Mis En Place.
Everything is in its place. This is commonly referred to having the kitchen prepared, vegetables chopped etc to cook food.
Over the last week, in our current chilly situation, I have been thinking about this phrase and how it applies to practice. Is it ideal, that the boiler in the church is broken, that we have to wear more layers and huddle together to practice? No. While it is temporary, it opposes challenges. You have to likely do all 5 Sun As and Bs, maybe keep the speed in your vinyasa, or conversely allow for more time to allow muscles to lengthen. But when is anything in your day ideal? Can you ever expect it to remain the same each day? To have your meals planned out, preparations for meetings, commute calculated, positive interactions with friends? Also, No.
How do you react when something imbedded in your routine is absent? Your meeting runs late and you can’t make it into the studio. Your long awaited beach vacation is flooded with rain. Or in our case, the boiler is being repaired and it’s rather chilly!
Do you panic? Do you get angry? Do you pity yourself? Do you neglect practice?
In truth, you have everything already in its place. You have BREATH and a body to manipulate it with. You are equipped to handle these alterations if you simply carry on. And no matter what shifts, you can still practice.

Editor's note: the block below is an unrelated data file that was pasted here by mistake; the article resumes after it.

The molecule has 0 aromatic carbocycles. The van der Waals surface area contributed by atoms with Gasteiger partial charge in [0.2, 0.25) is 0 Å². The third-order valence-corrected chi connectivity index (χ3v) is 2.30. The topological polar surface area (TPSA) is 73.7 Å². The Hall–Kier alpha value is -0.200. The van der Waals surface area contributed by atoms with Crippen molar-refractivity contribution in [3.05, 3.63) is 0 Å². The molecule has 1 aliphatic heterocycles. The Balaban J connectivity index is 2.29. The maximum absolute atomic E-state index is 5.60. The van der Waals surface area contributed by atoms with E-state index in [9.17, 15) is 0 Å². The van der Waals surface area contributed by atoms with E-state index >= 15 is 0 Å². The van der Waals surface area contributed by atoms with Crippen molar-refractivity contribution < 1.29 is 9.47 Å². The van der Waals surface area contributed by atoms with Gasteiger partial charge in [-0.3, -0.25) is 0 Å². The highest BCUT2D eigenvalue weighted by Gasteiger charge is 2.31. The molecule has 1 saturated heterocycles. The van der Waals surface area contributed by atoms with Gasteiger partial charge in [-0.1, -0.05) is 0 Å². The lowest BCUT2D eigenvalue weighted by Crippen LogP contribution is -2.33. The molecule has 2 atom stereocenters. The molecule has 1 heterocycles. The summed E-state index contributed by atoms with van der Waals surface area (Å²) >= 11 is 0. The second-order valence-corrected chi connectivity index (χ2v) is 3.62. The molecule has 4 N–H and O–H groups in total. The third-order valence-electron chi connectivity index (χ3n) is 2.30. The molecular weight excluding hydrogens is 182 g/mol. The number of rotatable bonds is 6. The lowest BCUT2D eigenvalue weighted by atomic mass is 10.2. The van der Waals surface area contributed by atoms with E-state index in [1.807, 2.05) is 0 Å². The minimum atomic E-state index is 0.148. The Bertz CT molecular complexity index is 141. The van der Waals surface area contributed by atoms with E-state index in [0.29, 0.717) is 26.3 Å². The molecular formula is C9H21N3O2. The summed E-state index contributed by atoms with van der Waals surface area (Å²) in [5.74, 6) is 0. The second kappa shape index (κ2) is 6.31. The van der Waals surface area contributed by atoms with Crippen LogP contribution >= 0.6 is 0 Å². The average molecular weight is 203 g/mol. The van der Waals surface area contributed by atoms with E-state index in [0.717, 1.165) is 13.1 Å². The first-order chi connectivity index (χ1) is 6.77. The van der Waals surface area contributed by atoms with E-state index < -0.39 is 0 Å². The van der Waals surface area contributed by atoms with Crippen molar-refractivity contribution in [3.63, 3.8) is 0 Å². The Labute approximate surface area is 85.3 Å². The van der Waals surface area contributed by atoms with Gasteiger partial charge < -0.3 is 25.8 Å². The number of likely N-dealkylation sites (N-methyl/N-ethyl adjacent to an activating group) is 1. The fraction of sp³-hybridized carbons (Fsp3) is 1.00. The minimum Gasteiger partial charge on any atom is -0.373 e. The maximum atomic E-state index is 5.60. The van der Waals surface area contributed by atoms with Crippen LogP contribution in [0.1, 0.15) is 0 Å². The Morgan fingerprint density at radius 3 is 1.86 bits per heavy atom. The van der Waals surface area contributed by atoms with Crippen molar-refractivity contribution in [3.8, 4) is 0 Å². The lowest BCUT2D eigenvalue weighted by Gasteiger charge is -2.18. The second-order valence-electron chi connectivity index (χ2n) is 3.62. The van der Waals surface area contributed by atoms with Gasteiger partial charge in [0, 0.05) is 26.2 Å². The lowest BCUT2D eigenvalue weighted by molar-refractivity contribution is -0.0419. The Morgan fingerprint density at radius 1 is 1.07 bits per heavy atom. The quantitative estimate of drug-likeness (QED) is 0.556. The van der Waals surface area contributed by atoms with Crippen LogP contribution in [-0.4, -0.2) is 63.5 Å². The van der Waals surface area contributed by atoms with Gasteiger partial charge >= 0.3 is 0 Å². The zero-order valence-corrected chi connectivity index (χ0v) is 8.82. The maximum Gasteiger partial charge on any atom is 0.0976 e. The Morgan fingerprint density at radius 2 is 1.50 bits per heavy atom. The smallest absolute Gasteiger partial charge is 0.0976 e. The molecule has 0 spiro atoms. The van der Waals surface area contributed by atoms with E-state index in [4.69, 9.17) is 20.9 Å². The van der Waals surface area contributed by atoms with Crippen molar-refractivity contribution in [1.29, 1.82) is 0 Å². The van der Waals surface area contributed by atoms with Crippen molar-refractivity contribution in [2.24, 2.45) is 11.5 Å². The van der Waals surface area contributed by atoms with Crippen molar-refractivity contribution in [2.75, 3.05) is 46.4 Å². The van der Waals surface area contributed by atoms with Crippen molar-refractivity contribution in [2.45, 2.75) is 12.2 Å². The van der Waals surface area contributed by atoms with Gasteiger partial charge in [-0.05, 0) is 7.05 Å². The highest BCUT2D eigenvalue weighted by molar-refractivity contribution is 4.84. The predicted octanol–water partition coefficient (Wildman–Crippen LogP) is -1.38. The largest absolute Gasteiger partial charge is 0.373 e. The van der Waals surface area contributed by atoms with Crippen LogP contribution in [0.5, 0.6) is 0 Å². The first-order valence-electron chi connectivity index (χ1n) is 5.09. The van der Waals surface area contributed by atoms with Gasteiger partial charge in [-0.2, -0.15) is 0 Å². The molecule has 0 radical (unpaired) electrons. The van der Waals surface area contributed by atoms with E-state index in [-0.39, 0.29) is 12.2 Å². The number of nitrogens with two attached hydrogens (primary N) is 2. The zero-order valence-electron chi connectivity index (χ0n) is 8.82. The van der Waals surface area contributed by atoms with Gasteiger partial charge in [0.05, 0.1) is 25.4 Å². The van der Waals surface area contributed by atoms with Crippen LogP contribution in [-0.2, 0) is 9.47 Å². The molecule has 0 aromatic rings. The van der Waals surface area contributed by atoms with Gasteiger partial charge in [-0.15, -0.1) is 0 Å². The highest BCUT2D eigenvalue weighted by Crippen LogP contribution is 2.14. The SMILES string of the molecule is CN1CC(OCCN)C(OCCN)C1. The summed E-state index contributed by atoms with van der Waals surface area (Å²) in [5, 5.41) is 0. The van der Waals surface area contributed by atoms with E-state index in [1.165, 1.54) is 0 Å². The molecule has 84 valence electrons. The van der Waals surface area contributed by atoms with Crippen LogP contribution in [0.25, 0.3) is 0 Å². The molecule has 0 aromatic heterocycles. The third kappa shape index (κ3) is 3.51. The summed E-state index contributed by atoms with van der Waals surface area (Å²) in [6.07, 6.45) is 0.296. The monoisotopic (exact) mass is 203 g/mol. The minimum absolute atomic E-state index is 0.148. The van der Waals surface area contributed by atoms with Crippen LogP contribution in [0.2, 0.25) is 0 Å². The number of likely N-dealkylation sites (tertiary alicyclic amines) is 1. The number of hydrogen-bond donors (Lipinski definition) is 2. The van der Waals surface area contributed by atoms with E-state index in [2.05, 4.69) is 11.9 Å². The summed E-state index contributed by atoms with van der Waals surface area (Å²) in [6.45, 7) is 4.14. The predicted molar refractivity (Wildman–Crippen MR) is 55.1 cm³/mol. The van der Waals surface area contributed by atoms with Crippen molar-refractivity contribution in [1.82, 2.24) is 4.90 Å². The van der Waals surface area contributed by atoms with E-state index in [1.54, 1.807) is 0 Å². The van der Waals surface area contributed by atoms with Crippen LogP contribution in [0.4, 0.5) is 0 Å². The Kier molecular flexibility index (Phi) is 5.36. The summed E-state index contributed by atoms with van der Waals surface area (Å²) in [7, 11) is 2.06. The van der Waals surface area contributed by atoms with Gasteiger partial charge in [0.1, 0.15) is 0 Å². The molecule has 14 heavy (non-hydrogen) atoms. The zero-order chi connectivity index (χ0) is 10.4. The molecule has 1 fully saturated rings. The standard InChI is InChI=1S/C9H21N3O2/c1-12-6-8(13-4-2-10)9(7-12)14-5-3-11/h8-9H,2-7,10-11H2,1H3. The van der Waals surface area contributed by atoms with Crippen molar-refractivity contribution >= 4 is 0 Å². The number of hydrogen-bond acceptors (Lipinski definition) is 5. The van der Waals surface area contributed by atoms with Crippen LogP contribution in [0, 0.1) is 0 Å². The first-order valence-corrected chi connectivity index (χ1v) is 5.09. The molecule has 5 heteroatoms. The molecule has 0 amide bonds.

In fact it is arguably MORE important to practice when you think something is missing. When you’re heartbroken, depressed, lethargic, cold, fearful, or anxious. Instead of opting out, why don’t you practice less with longer breathes. Allow yourself to enjoy the luxury of a movement practice. Come with the intention of allowing your practice to support you. To remind you that everything changes and that you can train your thought patterns to respond more openly to it. When I remind myself that everything IS in fact in it’s place, then I get a sense of relief. The reminder that while I can’t control the variables in my day, I CAN choose how to I respond to them.
Why bother coming into the cold space then and not practice at home? Because there is power in community and to set an example for one another that you can always practice. Showing up is enough. Showing up for yourself creates the community. Maintaining your practice in difficult times elevates the community. Positive lifestyle patterns in the face of adversity are powerful.
Sometimes I fantasize that our Mysore Program is a troop preparing for deployment. That one day, if we were deployed to defend Yoga (yikes…that is quite a task) that we would be the first and last people on the field. That despite low rations, clothing, & even faith we would be able to represent resiliency.
Thank you ALL for practicing that resilience this week in the alternate room and for simply moving and breathing.
Mis En Place.